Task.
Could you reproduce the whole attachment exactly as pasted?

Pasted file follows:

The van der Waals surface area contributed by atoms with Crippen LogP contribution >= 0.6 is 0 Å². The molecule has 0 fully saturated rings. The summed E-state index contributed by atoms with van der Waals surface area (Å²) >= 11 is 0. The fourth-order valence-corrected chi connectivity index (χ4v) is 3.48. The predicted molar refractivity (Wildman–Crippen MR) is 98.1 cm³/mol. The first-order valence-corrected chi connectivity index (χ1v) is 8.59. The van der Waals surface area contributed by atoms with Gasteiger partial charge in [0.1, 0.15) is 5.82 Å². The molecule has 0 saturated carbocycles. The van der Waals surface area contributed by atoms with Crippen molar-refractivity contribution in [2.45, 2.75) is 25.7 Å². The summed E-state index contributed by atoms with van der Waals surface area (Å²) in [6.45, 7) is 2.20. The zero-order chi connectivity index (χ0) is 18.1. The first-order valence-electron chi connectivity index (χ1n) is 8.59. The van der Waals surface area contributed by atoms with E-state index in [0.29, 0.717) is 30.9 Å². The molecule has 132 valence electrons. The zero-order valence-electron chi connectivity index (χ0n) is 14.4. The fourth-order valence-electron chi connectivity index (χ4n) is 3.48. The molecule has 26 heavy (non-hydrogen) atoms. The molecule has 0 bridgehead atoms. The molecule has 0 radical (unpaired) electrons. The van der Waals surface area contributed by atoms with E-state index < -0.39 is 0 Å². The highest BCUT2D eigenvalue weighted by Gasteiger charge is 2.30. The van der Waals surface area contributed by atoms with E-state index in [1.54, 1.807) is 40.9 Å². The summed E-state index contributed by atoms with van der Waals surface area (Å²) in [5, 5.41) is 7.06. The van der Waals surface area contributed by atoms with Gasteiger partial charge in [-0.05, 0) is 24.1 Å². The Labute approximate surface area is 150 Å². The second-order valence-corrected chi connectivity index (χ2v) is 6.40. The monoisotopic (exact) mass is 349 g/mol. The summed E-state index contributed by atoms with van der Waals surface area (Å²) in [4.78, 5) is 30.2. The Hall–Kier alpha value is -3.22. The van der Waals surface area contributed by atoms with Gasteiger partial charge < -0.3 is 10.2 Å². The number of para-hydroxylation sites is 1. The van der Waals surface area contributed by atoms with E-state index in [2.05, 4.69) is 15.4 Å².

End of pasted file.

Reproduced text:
The van der Waals surface area contributed by atoms with Crippen LogP contribution >= 0.6 is 0 Å². The molecule has 0 fully saturated rings. The summed E-state index contributed by atoms with van der Waals surface area (Å²) >= 11 is 0. The fourth-order valence-corrected chi connectivity index (χ4v) is 3.48. The predicted molar refractivity (Wildman–Crippen MR) is 98.1 cm³/mol. The first-order valence-corrected chi connectivity index (χ1v) is 8.59. The van der Waals surface area contributed by atoms with Gasteiger partial charge in [0.1, 0.15) is 5.82 Å². The molecule has 0 saturated carbocycles. The van der Waals surface area contributed by atoms with Crippen molar-refractivity contribution in [2.45, 2.75) is 25.7 Å². The summed E-state index contributed by atoms with van der Waals surface area (Å²) in [6.45, 7) is 2.20. The zero-order chi connectivity index (χ0) is 18.1. The first-order valence-electron chi connectivity index (χ1n) is 8.59. The van der Waals surface area contributed by atoms with E-state index in [0.29, 0.717) is 30.9 Å². The molecule has 132 valence electrons. The zero-order valence-electron chi connectivity index (χ0n) is 14.4. The fourth-order valence-electron chi connectivity index (χ4n) is 3.48. The molecule has 26 heavy (non-hydrogen) atoms. The molecule has 0 bridgehead atoms. The molecule has 0 radical (unpaired) electrons. The van der Waals surface area contributed by atoms with E-state index < -0.39 is 0 Å². The highest BCUT2D eigenvalue weighted by Gasteiger charge is 2.30. The van der Waals surface area contributed by atoms with E-state index in [1.54, 1.807) is 40.9 Å². The summed E-state index contributed by atoms with van der Waals surface area (Å²) in [5, 5.41) is 7.06. The van der Waals surface area contributed by atoms with Gasteiger partial charge in [-0.05, 0) is 24.1 Å². The Labute approximate surface area is 150 Å². The second-order valence-corrected chi connectivity index (χ2v) is 6.40. The monoisotopic (exact) mass is 349 g/mol. The summed E-state index contributed by atoms with van der Waals surface area (Å²) in [4.78, 5) is 30.2. The Hall–Kier alpha value is -3.22. The van der Waals surface area contributed by atoms with Gasteiger partial charge < -0.3 is 10.2 Å². The number of para-hydroxylation sites is 1. The van der Waals surface area contributed by atoms with E-state index in [2.05, 4.69) is 15.4 Å².